This story illustrates the need for clear communication. In this case, poor communication had a good result -- the failure a bank robbery. But in the vast majority of cases, a lack of communication causes problems. When people don’t communicate clearly, everyone suffers. Marriages are fractured. Churches are split. Friendships are destroyed. Businesses go under. Nations go to war. The fallout can be devastating and far-reaching.

One who desires to communicate clearly will avoid empty words (Ephesians 5:6, false words (2 Peter 2:3), arrogant words (2 Peter 2:18), and wicked words (3 John 10). To a citizen of God’s kingdom, a “yes” means “yes and a “no” means “no” (Matthew 5:37). To borrow the words of Paul as he dealt with the struggle in Corinth over speaking in tongues: “...unless you utter by the tongue speech that is clear, how will it be known what is spoken?” (1 Corinthians 14:9).

Lord, please help me to communicate clearly in every area of my life.

God loves you!

Thursday, October 13, 2011

Give Me The Hill Country

“Now then, give me this hill country about which the Lord spoke on that day, for you heard on that day that Anakim were there, with great fortified cities; perhaps the Lord will be with me, and I will drive them out as the Lord has spoken” (Joshua 14:12)

I am always impressed when I read these words of Caleb. The past forty five years of his life had been spent enduring the wilderness wanderings of his people and fighting the battles necessary to conquer the land of promise. Now, at age eighty five, the time had finally come for him to receive his own inheritance in the land. Seems like a great time to slow down and let someone else do the hard work. For once, do the easy thing. Pitch your tent on a quiet cul-de-sac out of harm’s way and cheer others on to victory.

Not Caleb. He is still volunteering to do the difficult thing. “Give me the tough job,” he says. The sense I get from reading the text is not that everyone else declined the task, so Caleb reluctantly says, “Well, I guess I will have to do it if no one else will.” No, it appears that he was anxious for the opportunity. What a great example!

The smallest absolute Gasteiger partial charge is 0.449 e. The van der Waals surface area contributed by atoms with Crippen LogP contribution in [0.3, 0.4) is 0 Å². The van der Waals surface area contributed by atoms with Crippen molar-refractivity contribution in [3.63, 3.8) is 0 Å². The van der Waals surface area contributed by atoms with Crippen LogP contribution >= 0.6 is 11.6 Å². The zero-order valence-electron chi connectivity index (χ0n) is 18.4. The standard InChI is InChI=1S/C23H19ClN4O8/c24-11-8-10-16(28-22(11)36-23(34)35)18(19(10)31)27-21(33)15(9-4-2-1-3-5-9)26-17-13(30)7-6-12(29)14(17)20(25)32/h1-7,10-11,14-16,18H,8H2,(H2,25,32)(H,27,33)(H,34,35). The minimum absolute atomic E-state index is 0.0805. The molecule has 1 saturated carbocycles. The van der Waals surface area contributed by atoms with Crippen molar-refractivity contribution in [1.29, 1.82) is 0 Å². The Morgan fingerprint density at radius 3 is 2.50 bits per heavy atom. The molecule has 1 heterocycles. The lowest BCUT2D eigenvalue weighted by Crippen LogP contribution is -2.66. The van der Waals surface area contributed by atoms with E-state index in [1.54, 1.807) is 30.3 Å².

The Lord could use some “Calebs” yet today -- servants who volunteer for the difficult tasks. Instead of waiting for someone else to step up, let’s challenge each other to step out of our comfort zones. Teach the Bible class that intimidates you. If you don’t know how to teach, then learn! Support the missionary or the one training for ministry even though funds are tight. Commit yourself to being there for your spiritual family even if it is inconvenient. Reach out to that hurting person even if you don’t know them well.

Lord, please help me learn to ask for “the hill country” in my service to you. Give me the courage not to shy away from the difficult things.

God loves you!

Monday, October 3, 2011

A World Of Hurt

A soldier called his mother from San Francisco Bay,
Said, “Mother, I’ll be coming home, but hear me when I say,
I want to bring a buddy, please Mom, if you don’t mind,
He has one leg, one arm, one eye, and he needs your love so kind.”
The mother told her soldier with a harsh and bitter tone,
“No, don’t bring your buddy here; find him another home.
We just don’t have a place for him, and if it’s how you say,
We sure don’t need a handicap to be here in the way.”
Then later came a telegram; the soldier boy was dead.
He took his life; they found a note, and this is what it said,
“No, don’t bring your buddy here,” his mother’s words were they,
“We sure don’t need a handicap to be here in the way.”
At last the wheels stopped turning, as the mother met the train.
She came to get her only son with tears that fell like rain.
She stared into the cold steel box to kiss her son goodbye,
And there he was, a handicap -- one leg, one arm, one eye...
(Author Unknown, The Art of Illustrating, pp. 105-06)

May we always remember that sin has disabled ALL of us. Everyone bears the battle scars of life. The body of Christ should be a refuge for the spiritually weak and crippled, not a shrine to the strong and capable. Let’s acknowledge our disabilities and support each other as we seek the Great Physician!

God loves you!